• 3.
    Smits, Anja
    et al.
    Uppsala University, Disciplinary Domain of Medicine and Pharmacy, Faculty of Medicine, Department of Neuroscience. neurologi.
    Westerberg, Elisabet
    Uppsala University, Disciplinary Domain of Medicine and Pharmacy, Faculty of Medicine, Department of Neuroscience. neurologi.
    Ribom, Dan
    Uppsala University, Disciplinary Domain of Medicine and Pharmacy, Faculty of Medicine, Department of Neuroscience. neurologi.
    Adding 11C-methionine PET to the EORTC prognostic factors in grade 2 gliomas2008In: European Journal of Nuclear Medicine and Molecular Imaging, ISSN 1619-7070, E-ISSN 1619-7089, Vol. 35, no 1, p. 65-71Article in journal (Refereed)
    Abstract [en]

    PURPOSE:

    The management of adult patients with grade 2 gliomas remains a challenge for the clinical neuro-oncologist. Several clinical prognostic factors appear to be as important as treatment factors in determining outcome. From the European Organisation for Research and Treatment of Cancer (EORTC) trials 22844 and 22845, a prognostic scoring system has been proposed based on the presence of unfavourable prognostic factors. The aim of the present study was to assess the additional prognostic value of (11)C-methionine (MET) measured by positron emission tomography (PET) in the setting of the EORTC prognostic scoring system.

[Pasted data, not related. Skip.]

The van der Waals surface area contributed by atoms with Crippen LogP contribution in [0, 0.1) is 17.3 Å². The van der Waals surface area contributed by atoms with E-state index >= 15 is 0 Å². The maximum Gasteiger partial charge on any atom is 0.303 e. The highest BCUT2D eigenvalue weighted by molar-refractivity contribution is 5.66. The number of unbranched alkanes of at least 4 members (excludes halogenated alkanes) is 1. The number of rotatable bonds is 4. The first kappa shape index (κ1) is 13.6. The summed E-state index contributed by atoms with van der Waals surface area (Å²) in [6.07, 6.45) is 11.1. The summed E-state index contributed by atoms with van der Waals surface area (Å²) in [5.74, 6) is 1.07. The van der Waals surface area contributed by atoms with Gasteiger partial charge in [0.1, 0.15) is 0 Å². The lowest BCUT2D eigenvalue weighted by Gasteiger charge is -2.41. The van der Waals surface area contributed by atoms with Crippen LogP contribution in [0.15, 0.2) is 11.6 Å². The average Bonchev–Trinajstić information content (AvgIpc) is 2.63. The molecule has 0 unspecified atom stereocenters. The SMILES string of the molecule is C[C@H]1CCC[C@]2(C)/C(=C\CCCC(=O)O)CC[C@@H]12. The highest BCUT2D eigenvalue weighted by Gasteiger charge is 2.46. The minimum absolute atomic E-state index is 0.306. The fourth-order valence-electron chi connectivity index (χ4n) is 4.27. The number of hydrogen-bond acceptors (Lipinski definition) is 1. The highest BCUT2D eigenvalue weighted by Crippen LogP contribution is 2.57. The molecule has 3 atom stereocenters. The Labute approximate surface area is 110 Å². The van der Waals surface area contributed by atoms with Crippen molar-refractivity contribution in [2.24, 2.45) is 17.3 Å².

METHODS:

    In this retrospective review, 129 patients with supratentorial grade 2 gliomas were subjected to a PET study as part of the pre-treatment tumour investigation. One hundred and three cases were classified as low-risk patients (0-2 unfavourable factors) and 26 cases as high-risk patients (3-5 unfavourable factors) according to the EORTC criteria. MET PET was evaluated as an extra prognostic factor in both groups.

    RESULTS:

    In the high-risk group, patients with high MET uptake had a worse outcome than patients with low MET uptake. A similar trend was found for the low-risk group in patients with oligodendrocytic tumours.

    CONCLUSIONS: